The Best Snorkeling Spots in Barbados

With so much to do on this beloved island, it won’t surprise anyone that there’s as much to see underwater as there is on land.

July 21, 2020
Carlisle Bay
Beach lovers will be more than pleased with Carlisle Bay, but they should bring a mask and snorkel for even more fun. Shutterstock

One of the friendliest islands in the Caribbean also boasts some impressively varied snorkeling. Clear, warm water (pushing 80 in the dead of winter), and a battalion of shipwrecks providing habitat for sea life are a few reasons to add coral foundation Barbados to your snorkel lineup.

In addition to the five suggested spots below, the island’s beaches are soft-sanded easy entry affairs, making it worth a visitor’s while to stash a mask and fins in the beach bag to explore any shore. Plentiful fish life means even a small chunk of reef or cropping of rocks is likely to offer something to see.

Carlisle Bay Marine Park

Barbados is surrounded by coral reefs of many different shapes and sizes. Great for snorkeling and diving, less so for boat captains. Leeward Carlisle Bay alone has “netted” approximately 200 ships since the 17th Century due to storms or pirating, offering a solid ten choices for those looking to explore below the surface in the one large bay. The wrecks, besides offering a fascinating backdrop that grabs the imagination, now make up the natural scenery and habitat for marine life. The misfortune of so many seagoing navigators has resulted in an embarrassment of underwater riches. 


Note the dive flags and moored boats (being wary of traffic) and swim from shore to not only get a glimpse of one of the many wrecks, but the seahorses, triggerfish, parrotfish, grouper, angelfish, barracuda, manta rays and stingray that make them home. (Free divers might consider a trip with nearby Barbados Blue’s Roger, who holds a three minute in-house record and can share tips on how to make the most of the bay’s offerings.)

The Berwyn

This 70-foot wreck sits as one of the shallowest sites within the Carlisle Bay Marine Park near Bridgetown. At just 10-50 feet deep, the 1919 wreck (the result of a mutinous crew not wanting to leave paradise) is well encrusted with a century’s worth of hard and soft corals. Nooks and crannies on the wreck offer a protected home to lobster, angelfish, filefish, iridescent purple shrimp, fireworms and large-eyed squirrel fish.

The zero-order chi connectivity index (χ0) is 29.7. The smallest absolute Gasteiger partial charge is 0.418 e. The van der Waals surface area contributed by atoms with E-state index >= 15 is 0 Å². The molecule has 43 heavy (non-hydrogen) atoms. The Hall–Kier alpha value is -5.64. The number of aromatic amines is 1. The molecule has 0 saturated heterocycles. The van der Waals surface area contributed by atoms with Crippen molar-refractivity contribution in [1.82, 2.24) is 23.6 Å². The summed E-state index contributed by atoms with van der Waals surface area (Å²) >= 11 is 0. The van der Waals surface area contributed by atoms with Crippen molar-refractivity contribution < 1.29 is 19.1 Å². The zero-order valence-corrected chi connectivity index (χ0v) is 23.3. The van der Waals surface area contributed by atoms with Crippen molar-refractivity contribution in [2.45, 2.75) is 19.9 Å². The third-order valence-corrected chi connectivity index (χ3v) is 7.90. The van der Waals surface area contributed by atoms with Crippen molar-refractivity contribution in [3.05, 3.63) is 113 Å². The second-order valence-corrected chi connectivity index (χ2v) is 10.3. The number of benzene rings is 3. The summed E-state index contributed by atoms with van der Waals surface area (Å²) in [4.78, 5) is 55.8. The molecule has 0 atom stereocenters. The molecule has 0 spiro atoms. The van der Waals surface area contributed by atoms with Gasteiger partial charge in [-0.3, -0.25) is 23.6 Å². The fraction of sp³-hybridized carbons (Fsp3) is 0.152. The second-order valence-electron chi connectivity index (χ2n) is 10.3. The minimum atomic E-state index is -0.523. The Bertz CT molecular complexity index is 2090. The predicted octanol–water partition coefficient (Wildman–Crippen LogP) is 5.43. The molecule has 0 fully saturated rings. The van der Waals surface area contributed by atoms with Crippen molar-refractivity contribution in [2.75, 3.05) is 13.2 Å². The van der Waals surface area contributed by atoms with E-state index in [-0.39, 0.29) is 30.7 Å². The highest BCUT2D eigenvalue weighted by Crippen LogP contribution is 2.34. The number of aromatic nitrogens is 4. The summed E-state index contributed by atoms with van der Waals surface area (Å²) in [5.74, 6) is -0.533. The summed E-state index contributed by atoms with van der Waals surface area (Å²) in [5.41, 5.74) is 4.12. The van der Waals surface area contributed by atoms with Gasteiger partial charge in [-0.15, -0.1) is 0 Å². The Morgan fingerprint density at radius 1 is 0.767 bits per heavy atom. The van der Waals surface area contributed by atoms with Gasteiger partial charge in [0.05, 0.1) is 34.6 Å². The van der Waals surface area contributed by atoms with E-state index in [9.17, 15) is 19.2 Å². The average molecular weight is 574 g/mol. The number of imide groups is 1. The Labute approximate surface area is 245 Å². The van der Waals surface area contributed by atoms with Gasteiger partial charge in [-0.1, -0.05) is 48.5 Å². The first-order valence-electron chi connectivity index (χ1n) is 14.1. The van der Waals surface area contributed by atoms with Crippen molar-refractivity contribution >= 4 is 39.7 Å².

Around the wreck lies soft white sand, perfect for keen-eyed snorkelers to spot peacock flounder or half-buried southern stingrays. A field of garden eels waves in the mild surge, though dipping down from above will spook them to whoosh away in a coordinated instant. 


Free divers can swoop down and approach from along the bottom for a better look and possibly discover one of the many seahorse—or pair of impressive bat-winged flying gurnard —that make this shallow site home.  

The Pamir

Mullins Beach
Visitors will typically find lively crowds around Mullins Beach, and the same can be said of the marine life not far from shore. Shutterstock

This 170-foot freighter sits upright, largely intact, in a mere 40-50 feet of clear water on the West Coast near Mullins Bay. The protected water aids in keeping visibility high, meaning easy views of the coral and plethora of fish for those on the surface. Very popular with dive companies, the ship offers numerous open portholes and swim-through opportunities for those with tanks (including an air pocket where regs can be removed)—which can be interesting to watch from above. 

The abundance of blue tang fish suggests some less-than-scrupulous operations might be feeding, but the natural habitat also attracts spotted moray eels, angelfish, filefish, damsels and the occasional barracuda. Camo frogfish might be spotted on the wreck by those of the keenest eyes. Bonus: just off the bow to the right sits an adorable (though sadly sunken) yellow mini-sub.



This shallow, well-kept reef teems with life. As part of the Folkestone Marine Underwater Park, thousands of fish have benefited from the protected status, making it a great spot to enjoy barracudas, moray eels, bar jacks, spotted drum, angelfish and gorgeously patterned filefish. 

Though conveniently located for many of the West coast hotels and resorts, the site lies in a fairly heavy boat traffic stretch. (Consider a small company like Seaduced Charters to safely access Dottins reef and pair it with a trip to a nearby fishing boat haunt where close encounters of the turtle kind are all but guaranteed.)

Needham’s Point

Needham’s Point
With calm waters, beautiful beaches and plenty to see, Needham’s Point is one of the most popular places in all of Barbados. Shutterstock

This one is for the turtle fans. Located at the base of the Hilton Hotel peninsula, this little stretch of beach is a big deal in the world of shelled critters. Touted as the densest Hawksbill Turtle nesting beach in the Eastern Caribbean, snorkelers are all but guaranteed of a sighting. 


The island is also home to green and loggerhead turtles, but the hawksbills inspire turtle walks and protected nesting sites here. Onsite Barbados Blue dive shop offers parking and snorkel gear rentals (free for Hilton guests) as well as guided swims for those just learning or dipping fins in for the first time.


More Caribbean